Wrong! In fact, hedge funds increase risks for investors, dramatically, here are some facts:
- From 1995 to 2010, hedge fund managers earned $379 billion in fees, the investors in those funds earned only $70 billion in investment gains.
- About 1/3 of the hedge funds are funded through feeder funds or fund of funds, which means another layer of fees that will further increases the hedge fund managers' fees.
Why such dramatic wealth transfer from investors to fund managers? Thanks to its hefty fees.
Case 1 against hedge funds - hefty fees
- Hedge funds charge "2-20" fees: 2% of asset under management, 20% of investment profit
- Mutual funds' average annual fee: 1.44%
- Index ETF's annual fee is typically under 0.25%.
Such fees create huge wealth, for fund managers only, and are a big drag on performances, which brings us to the Case 2 against hedge funds.
Case 2 against hedge funds - poor performance
The following data are based on the HRFX Global Hedge Fund Index performance:
- Hedge funds return: 3.5%
- S&P 500's: 6% gain
Over the past fix years
- Hedge fund index: negative 13.6%
- S&P 500 index: added 8.6%.
So far in 2013
- Hedge funds: 5.4%
- Mutual funds: 14.8% in average
- S&P 500's: 15.4%
Smart investment (investing in a low expense index ETF) clearly beats hedge funds easily!
But why investors still sent billions after billions of hard earned money to hedge funds?
For the very elusive benefits, and some non-financial benefits - a bragging right ("I am a limited partners in so and so hedge fund"), access to the client-only market commentaries (which you know how they fare), and a chance to invest in the next star fund manager's hedge funds, which will bring us the third case against hedge funds.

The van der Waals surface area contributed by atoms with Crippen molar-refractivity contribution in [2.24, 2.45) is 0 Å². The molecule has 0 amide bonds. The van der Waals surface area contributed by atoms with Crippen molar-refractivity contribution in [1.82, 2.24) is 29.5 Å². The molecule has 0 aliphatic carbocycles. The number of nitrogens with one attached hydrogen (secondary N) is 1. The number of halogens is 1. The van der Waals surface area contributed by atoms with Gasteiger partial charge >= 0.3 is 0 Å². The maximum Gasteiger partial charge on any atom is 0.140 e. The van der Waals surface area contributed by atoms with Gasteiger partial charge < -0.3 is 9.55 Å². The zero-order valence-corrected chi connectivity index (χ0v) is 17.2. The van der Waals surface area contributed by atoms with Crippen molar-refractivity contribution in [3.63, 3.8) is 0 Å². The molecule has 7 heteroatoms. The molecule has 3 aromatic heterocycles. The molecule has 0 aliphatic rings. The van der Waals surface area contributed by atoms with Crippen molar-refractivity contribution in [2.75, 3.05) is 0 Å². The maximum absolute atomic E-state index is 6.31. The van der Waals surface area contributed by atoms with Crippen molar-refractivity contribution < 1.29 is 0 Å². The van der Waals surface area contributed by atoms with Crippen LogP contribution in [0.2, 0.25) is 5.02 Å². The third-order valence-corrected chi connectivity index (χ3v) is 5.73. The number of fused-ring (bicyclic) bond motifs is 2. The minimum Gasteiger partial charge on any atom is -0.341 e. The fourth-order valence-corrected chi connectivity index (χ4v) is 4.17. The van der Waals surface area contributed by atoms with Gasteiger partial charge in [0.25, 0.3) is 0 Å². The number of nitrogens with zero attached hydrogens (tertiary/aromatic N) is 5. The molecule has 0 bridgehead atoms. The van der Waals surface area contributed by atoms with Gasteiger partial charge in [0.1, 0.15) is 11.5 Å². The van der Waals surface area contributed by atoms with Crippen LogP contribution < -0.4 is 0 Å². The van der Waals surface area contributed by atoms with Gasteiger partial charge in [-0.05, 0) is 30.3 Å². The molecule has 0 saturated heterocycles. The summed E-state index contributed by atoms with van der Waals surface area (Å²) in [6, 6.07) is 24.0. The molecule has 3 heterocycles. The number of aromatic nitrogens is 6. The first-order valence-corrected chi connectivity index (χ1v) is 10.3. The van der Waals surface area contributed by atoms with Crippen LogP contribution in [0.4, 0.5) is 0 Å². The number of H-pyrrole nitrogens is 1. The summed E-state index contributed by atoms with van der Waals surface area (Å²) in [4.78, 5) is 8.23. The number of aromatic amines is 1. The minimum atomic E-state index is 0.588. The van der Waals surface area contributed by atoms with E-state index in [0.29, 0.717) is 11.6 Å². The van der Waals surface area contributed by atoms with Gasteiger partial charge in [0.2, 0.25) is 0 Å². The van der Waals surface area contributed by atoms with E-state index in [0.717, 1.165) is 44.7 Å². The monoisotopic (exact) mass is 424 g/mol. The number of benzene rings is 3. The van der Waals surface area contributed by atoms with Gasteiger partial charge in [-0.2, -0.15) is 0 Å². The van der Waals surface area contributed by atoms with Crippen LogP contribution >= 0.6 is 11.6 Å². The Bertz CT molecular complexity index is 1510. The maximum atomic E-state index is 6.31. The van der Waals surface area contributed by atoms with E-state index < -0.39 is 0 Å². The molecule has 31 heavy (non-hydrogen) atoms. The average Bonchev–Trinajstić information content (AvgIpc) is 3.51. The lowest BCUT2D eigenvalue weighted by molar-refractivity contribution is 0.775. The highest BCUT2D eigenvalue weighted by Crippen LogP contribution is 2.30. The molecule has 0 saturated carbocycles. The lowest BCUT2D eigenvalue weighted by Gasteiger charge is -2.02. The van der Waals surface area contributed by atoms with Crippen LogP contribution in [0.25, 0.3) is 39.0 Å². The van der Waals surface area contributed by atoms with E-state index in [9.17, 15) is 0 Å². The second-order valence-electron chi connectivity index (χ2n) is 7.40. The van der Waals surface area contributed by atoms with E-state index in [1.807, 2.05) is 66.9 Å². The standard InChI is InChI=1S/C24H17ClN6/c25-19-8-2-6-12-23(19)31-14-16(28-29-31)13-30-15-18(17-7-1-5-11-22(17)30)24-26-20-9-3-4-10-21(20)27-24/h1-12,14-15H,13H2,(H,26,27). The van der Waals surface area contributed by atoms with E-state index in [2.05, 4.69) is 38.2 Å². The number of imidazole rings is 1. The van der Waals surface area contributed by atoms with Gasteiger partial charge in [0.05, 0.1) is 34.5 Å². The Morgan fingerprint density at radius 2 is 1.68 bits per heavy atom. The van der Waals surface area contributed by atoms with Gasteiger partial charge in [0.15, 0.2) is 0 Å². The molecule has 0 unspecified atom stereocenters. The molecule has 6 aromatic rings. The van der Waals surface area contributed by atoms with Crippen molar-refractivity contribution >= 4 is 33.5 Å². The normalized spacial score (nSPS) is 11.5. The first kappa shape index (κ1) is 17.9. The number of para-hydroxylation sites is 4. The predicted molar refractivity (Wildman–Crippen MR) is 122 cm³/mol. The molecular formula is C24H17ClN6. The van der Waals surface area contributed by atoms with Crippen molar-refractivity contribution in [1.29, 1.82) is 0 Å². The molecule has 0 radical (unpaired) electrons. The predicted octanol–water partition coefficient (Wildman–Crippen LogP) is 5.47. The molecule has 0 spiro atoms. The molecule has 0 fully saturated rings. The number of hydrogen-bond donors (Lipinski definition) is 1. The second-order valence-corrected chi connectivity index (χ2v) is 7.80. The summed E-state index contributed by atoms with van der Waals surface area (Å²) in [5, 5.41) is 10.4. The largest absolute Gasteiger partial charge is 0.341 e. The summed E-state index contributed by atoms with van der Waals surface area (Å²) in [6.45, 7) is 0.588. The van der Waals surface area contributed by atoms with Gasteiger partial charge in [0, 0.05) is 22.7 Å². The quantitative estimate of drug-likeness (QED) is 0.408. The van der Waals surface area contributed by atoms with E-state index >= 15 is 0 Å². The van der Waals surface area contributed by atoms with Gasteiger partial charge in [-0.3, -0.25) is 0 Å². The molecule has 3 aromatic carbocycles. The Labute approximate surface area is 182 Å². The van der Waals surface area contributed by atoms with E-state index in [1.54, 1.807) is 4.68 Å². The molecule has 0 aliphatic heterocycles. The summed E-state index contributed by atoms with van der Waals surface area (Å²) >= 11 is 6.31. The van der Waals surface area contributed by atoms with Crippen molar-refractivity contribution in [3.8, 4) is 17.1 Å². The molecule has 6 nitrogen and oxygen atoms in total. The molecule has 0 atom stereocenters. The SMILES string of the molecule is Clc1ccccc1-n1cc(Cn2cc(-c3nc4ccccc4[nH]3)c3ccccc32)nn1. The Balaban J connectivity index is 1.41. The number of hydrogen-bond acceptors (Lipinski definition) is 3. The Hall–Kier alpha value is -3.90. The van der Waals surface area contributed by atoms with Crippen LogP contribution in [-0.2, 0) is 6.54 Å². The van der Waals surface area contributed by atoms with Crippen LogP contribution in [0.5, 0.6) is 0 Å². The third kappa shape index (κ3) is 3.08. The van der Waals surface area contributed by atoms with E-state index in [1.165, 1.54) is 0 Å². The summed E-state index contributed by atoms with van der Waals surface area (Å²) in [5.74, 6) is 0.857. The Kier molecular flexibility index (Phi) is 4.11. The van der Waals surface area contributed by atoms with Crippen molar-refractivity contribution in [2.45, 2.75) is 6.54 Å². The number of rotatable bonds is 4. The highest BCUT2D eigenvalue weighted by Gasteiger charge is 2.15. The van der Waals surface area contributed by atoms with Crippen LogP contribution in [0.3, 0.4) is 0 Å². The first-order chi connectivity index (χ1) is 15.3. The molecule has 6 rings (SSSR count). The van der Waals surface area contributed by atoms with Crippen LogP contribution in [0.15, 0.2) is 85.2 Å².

Case 3 against hedge funds - the unpredictable star performers
People have heard of John Paulson, whose bets against subprime mortgages earned him big fame and billions of dollars. Of course he capitalized that fame and started many more hedge funds, but his performance since then? One fund lost 52%, and another one lost 35%. Ouch!
You certainly wish your money is not in one of those funds, but if you are in, can you get out quickly?
Unfortunately the answer is NO, this brings us the case 4.
Case 4 against hedge funds - poor liquidity
For most hedge funds, there is typically two minimums: a minimum amount to invest (that's why it requires investors to be "accredited") and a minimum length of time to keep the money in the funds (usually minimum 1 year), and there is only a very small window when you can withdraw funds,
If you are truly a billionaire, you probably don't mind losing a few millions, but if you are an ordinary so called "accredited" investor, why do you want to lock money into a hedge fund with unpredictable performance and hefty fees? Especially when it comes to case 5.
Case 5 against hedge fund - secrecy, with little regulation
The fact is, regulation on hedge funds are beefing up, but when compared with the typical mutual fund industry, hedge funds' operation is still a black box for investors, this should be worrisome given most hedge funds have no limitation in terms of what they can do - they can own derivatives, trade currency futures, buy credit-default swaps, invest in structured products, liquid assets, etc., you name it.
In summary, hedge funds are really for hedge fund managers. But if you still want to gamble, and not as an "accredited" investor yet, you are welcome to try your luck at the new casino just opened in town - Goldman Sachs Asses management just announced that it would launch a new mutual fund that will allow mom and pop investors to put their life savings into the gambling table, with access to all the trading strategies employed by hedge funds - a Multi-Manager Alternatives Fund (GMAMX), with minimum $1,000 a bet.